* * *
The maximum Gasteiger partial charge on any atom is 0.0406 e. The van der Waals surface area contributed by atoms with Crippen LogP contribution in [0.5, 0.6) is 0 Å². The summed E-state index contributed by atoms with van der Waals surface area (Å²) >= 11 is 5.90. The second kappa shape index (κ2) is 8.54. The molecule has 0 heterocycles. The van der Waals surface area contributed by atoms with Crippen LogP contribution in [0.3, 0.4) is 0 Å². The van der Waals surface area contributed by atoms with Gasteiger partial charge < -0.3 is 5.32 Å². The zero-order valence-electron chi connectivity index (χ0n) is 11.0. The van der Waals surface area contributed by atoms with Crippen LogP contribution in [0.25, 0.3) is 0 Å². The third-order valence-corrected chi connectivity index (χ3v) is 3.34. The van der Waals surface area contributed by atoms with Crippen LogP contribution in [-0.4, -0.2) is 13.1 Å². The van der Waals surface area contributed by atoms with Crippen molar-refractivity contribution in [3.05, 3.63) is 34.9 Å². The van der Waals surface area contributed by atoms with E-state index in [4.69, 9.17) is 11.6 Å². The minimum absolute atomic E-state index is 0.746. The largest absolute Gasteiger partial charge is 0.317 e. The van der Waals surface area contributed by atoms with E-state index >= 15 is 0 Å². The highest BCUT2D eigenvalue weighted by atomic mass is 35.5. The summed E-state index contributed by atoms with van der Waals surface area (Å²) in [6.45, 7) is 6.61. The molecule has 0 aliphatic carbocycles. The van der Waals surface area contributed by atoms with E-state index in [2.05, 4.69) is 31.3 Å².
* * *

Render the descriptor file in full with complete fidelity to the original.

The maximum Gasteiger partial charge on any atom is 0.0406 e. The van der Waals surface area contributed by atoms with Crippen LogP contribution in [0.5, 0.6) is 0 Å². The summed E-state index contributed by atoms with van der Waals surface area (Å²) >= 11 is 5.90. The second kappa shape index (κ2) is 8.54. The molecule has 0 heterocycles. The van der Waals surface area contributed by atoms with Crippen LogP contribution in [0.3, 0.4) is 0 Å². The van der Waals surface area contributed by atoms with Gasteiger partial charge < -0.3 is 5.32 Å². The zero-order valence-electron chi connectivity index (χ0n) is 11.0. The van der Waals surface area contributed by atoms with Crippen LogP contribution in [0.25, 0.3) is 0 Å². The third-order valence-corrected chi connectivity index (χ3v) is 3.34. The van der Waals surface area contributed by atoms with Crippen LogP contribution in [-0.4, -0.2) is 13.1 Å². The van der Waals surface area contributed by atoms with Crippen molar-refractivity contribution in [3.05, 3.63) is 34.9 Å². The van der Waals surface area contributed by atoms with E-state index in [4.69, 9.17) is 11.6 Å². The minimum absolute atomic E-state index is 0.746. The largest absolute Gasteiger partial charge is 0.317 e. The van der Waals surface area contributed by atoms with E-state index >= 15 is 0 Å². The highest BCUT2D eigenvalue weighted by atomic mass is 35.5. The summed E-state index contributed by atoms with van der Waals surface area (Å²) in [6.45, 7) is 6.61. The molecule has 0 aliphatic carbocycles. The van der Waals surface area contributed by atoms with E-state index in [2.05, 4.69) is 31.3 Å².